My fingers cramp around the plastic bag of candles my host cousin has shoved into my hands, my host sister’s camera (“Por favor, Lydia, toma fotos.”) bounces heavily against my sternum, and sweat runs down my neck under the black scarf I’ve borrowed for this funeral. It is Wednesday, the fourth of December, and I am following the body of my host grandmother, borne by my uncles and followed by an overwhelming crowd, up the main street to the town cemetery. Shoulders push me back from the coffin as we squeeze into the cemetery. A trail of red, white, yellow, and purple flowers petals, thrown by friends over the coffin, follows us; we’ve crushed them underfoot. My hair burns my scalp with the heat of the fierce mountain sun, even as raindrops streak my face. My ears ringing as the wails of the sons and daughters, grandchildren and in-laws drown out the priest’s final words, a lump of helplessness rises in my throat as friends support them away from the grave. They sit on a bench as of the crowd files out (across the street to the beer, wine, and frutillada – fruit-flavored chicha, or corn beer) and stroke hair, hold hands, wipe eyes, or simply hold the bereaved, murmuring “Tranquilate, tranquilate, tranquilate.” I’ve only been a part of this family for three months, but something still pushes me forward to touch my sister’s trembling shoulder, trying to say, by simple contact, that she isn’t alone.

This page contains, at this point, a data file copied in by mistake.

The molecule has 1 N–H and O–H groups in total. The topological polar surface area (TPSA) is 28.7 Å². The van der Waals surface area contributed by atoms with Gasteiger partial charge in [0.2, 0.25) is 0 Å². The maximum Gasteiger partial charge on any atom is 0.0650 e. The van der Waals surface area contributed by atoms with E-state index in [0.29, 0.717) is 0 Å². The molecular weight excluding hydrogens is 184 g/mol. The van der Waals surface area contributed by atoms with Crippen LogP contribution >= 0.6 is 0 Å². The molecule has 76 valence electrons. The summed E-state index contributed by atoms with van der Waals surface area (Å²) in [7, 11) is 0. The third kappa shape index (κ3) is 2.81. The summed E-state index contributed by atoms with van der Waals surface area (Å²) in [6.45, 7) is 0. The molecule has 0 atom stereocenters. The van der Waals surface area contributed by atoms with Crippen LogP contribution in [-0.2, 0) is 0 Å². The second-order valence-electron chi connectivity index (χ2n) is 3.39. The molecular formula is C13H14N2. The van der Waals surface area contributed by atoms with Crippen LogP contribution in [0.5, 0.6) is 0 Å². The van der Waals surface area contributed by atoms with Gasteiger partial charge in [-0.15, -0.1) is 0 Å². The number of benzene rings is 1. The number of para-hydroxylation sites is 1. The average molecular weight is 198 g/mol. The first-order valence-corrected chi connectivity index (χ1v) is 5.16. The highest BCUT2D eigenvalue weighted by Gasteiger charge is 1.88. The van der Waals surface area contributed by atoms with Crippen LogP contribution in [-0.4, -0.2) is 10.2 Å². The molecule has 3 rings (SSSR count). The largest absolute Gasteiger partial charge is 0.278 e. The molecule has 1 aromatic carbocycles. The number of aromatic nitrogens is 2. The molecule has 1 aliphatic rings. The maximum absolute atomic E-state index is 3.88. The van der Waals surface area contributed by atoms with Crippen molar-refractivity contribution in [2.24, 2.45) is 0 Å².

Physical contact is constant in Peru, from the press of thighs and shoulders in combis (tiny vans that run from town to town, packed with people, baggage, and animals) to the daily greeting kisses. But as my fifth month here begins, I only now begin to realize in how many ways I’ve been touched by my new home. I wear the scars from my conquered mountains with pride. I plunge my hands up to the elbows in mud without a second thought. When midnight strikes on Christmas, I jump up to join in the family hugs and toast the memory of their loss. And when I make a new acquaintance and kiss his or her cheek, my appreciation runs far deeper than before. The simple act of greeting means I am part of this community. I’m starting to find my place in this new home, to touch Peru as it has touched me.
Max Grear - Sound